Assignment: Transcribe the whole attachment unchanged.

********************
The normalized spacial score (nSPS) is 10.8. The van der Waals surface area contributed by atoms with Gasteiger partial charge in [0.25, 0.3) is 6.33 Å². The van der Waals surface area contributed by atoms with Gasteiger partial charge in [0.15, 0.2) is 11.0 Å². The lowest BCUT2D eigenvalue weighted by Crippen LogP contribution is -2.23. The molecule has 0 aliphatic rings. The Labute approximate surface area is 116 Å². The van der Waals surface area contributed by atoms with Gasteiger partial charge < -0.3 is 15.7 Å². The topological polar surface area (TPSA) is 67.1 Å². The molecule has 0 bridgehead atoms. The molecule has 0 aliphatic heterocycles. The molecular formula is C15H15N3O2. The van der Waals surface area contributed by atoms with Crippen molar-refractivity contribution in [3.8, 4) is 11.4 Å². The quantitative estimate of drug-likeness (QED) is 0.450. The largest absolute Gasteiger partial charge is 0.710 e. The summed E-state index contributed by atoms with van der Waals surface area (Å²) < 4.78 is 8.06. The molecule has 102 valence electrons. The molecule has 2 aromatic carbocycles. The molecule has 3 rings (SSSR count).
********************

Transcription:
The normalized spacial score (nSPS) is 10.8. The van der Waals surface area contributed by atoms with Gasteiger partial charge in [0.25, 0.3) is 6.33 Å². The van der Waals surface area contributed by atoms with Gasteiger partial charge in [0.15, 0.2) is 11.0 Å². The lowest BCUT2D eigenvalue weighted by Crippen LogP contribution is -2.23. The molecule has 0 aliphatic rings. The Labute approximate surface area is 116 Å². The van der Waals surface area contributed by atoms with Gasteiger partial charge < -0.3 is 15.7 Å². The topological polar surface area (TPSA) is 67.1 Å². The molecule has 0 bridgehead atoms. The molecule has 0 aliphatic heterocycles. The molecular formula is C15H15N3O2. The van der Waals surface area contributed by atoms with Crippen molar-refractivity contribution in [3.8, 4) is 11.4 Å². The quantitative estimate of drug-likeness (QED) is 0.450. The largest absolute Gasteiger partial charge is 0.710 e. The summed E-state index contributed by atoms with van der Waals surface area (Å²) < 4.78 is 8.06. The molecule has 102 valence electrons. The molecule has 2 aromatic carbocycles. The molecule has 3 rings (SSSR count).